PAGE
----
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Today I was going to give you a typically vacuous account of my spending spree yesterday for my birthday celebrations, befitting of the usual level of content on my blog; but somehow it seemed inappropriate with the news of the death of Robin Williams.

The Messy Business Of Suicide

Suicide? Courtesy of Bubblegumgirlz at http://www.flickr.com

Because although shopping remains ever close to my heart, increasing awareness about depression is even closer, and each time I’ve spotted a photo or tribute to Robin Williams today, it has made me feel inconsolably sad.

 

Suicide is a messy business that no-one really wants to deal with. But the loved ones of its victims are forced to, and society should be accountable too.

 

Tragic cases, such as this high-profile one, and the many more that eventuate each day, touch me personally because of the depression that runs in my own family and the fear I experience with a young adult who often teeters precariously on the edge of life. I can only pray that my child never reaches the same level of desperation that Robin Williams reached, but I am also aware that it’s part of the beast.

 

But the more people understand depression, the greater the chance of someone being there for my child, should he ever reach that dire moment of of need.

 

I didn’t know Robin Williams but I do know that there are few entertainers that have managed to strike a chord across generations and cultures as successfully as he did. He demonstrated a passion, a loveable silliness and an infectious vivaciousness for life that drew people in to empathise with him. He had the ability to make his audience laugh and cry at the same time, such was the immeasurable talent and authenticity he displayed as a performer.

 

Grown men mounted tables yesterday, in honour of his performance as the English teacher, John Keating, in Dead Poets Society – I get goose bumps when I think about that.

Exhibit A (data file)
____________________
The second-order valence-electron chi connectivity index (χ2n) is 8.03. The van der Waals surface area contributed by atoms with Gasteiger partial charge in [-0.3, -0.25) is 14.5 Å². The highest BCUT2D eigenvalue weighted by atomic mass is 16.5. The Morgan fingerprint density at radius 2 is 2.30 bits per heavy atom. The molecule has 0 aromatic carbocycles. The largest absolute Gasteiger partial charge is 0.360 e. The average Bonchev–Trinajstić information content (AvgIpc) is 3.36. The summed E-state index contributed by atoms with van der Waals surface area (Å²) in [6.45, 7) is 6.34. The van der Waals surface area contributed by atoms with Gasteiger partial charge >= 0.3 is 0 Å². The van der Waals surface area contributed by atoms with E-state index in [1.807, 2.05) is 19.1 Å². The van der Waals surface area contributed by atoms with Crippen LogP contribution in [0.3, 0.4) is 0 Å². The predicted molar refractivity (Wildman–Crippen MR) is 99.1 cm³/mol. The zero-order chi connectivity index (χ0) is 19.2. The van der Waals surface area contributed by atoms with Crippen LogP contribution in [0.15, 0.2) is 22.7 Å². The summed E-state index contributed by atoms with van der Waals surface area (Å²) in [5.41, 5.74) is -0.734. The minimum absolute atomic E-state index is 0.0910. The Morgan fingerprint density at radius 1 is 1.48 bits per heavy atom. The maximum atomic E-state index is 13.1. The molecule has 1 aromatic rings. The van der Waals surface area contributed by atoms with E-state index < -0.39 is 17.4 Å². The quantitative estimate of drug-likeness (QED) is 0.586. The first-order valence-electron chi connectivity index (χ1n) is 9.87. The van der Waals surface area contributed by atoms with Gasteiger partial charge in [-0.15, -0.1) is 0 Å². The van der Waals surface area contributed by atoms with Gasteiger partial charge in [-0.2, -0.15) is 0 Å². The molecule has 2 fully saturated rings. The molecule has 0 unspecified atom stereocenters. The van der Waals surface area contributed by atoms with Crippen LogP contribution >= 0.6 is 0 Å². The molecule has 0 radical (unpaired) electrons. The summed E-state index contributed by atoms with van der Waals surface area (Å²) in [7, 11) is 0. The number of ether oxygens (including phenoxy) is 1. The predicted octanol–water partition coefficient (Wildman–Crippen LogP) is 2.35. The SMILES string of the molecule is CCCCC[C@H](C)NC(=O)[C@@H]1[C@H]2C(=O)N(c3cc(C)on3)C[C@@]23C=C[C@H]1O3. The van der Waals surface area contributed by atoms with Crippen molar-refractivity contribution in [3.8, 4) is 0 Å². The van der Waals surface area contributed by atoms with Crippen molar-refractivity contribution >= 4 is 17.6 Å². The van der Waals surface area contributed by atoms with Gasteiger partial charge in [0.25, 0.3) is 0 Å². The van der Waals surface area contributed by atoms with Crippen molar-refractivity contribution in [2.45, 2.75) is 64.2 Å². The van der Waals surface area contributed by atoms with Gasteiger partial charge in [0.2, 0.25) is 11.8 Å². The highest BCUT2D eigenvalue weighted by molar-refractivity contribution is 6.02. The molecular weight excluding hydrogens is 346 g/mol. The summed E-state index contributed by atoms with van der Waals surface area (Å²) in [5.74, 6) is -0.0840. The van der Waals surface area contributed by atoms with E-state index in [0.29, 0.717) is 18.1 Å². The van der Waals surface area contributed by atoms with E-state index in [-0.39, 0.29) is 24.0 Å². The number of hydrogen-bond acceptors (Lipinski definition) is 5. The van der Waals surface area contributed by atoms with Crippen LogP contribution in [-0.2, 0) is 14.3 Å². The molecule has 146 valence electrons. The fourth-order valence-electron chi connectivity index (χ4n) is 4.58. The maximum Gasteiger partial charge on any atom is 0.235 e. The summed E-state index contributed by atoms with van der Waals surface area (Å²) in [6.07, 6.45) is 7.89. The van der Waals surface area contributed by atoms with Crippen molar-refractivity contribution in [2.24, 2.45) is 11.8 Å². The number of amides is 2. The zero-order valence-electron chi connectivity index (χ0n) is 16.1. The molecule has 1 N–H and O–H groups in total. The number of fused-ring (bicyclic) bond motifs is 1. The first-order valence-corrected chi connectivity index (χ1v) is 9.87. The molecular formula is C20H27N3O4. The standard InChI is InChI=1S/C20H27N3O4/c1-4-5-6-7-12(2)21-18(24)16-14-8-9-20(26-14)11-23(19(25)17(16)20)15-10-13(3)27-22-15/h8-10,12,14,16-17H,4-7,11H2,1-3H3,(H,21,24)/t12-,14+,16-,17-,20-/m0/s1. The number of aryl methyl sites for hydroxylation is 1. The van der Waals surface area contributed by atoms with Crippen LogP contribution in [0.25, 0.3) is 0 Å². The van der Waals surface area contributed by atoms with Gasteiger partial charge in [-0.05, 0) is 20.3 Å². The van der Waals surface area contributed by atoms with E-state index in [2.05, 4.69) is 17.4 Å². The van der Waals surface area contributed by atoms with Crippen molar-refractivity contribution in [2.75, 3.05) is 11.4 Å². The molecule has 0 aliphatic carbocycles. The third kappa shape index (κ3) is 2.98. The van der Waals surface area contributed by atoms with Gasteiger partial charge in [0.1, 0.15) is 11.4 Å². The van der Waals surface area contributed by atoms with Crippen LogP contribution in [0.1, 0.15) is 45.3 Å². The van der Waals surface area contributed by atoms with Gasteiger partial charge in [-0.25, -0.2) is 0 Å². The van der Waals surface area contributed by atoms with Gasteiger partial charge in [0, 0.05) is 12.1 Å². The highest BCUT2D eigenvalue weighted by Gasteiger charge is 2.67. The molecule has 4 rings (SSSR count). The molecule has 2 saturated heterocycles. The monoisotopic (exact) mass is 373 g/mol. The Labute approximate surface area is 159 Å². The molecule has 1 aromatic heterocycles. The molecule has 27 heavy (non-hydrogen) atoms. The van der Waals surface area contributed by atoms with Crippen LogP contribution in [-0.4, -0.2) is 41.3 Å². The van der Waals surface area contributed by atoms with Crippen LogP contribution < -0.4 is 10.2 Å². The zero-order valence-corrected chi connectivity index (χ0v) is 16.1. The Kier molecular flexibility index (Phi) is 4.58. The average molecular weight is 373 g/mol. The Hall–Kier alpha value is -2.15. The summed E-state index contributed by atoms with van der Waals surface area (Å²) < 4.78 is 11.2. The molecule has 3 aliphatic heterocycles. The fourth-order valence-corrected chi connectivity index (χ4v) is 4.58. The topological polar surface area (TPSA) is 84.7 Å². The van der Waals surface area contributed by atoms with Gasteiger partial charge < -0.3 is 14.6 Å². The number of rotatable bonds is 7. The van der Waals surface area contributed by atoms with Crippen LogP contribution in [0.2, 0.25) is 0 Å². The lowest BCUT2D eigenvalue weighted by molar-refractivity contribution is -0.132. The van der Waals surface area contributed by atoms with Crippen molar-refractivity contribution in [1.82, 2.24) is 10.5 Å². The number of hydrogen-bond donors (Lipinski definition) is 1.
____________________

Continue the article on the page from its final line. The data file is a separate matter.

American comedian Robin Williams at "Stan...

American comedian Robin Williams at “Stand Up for Heroes,” a comedy and music benefit organized by the Bob Woodruff Family Fund to raise money for injured U.S. servicemen. (Photo credit: Wikipedia)

 

People die every day from clinical depression, which often culminates in suicide. A few months back, someone jumped off the Harbour Bridge at the end of our street and I still feel sad and guilty whenever I walk that part of the street. That someone should feel so overwhelmingly desperate they would choose to end their life in such a public manner, with so little dignity and in such a brutal way, still horrifies me.

 

Suicides like this are often covered up. Apparently we don’t need to know about those people who reject our society, and anyway, suicide is a messy business that makes us feel uncomfortable. Suicide emanates from inner negativity and the fear is that it will provoke a rise in copycat suicides from those of a similarly fragile mental state of mind.

 

But if we don’t educate people about those far-reaching extremes of depression, how can we prevent it or help those who are suffering before it’s too late?

 

The reality of death is that it is the end of our journey. It is the day the candle is blown out. And as harsh as it sounds, the dead are soon forgotten (except by family and friends) unless you have the public status of Robin Williams, who will live a little longer via social media and the legacy of film.

 

What was so shocking about Robin’s sudden death is that he appeared content to the outside world – although his inner circle would certainly have been all too aware of his demons. Depression is a common condition in comedians – some believe that depression has a role in feeding genius because of the mood swings it exacerbates. That’s the silent danger of the condition; unlike other illnesses with more visible physical symptoms to alert close ones to those at risk.

 

Robin Williams was the last person that you would think was ill.

 

From the outpourings of public grief since news of his death broke, Robin left an enormous legacy for what he gave to the entertainment industry and to his relationships with friends and family. His final legacy is to those who are currently fighting depression and who may still have time for support as a result of the awareness his death has raised.

 

He came across as a genuine man with a genuine heart and suffered from a very genuine and common condition that took him away from us all too soon.

 

Let’s hope that Robin’s sad, high-profile death can help prevent the deaths of others who still struggle, isolated and privately like he did, due to the stigma that surrounds this terrible illness.

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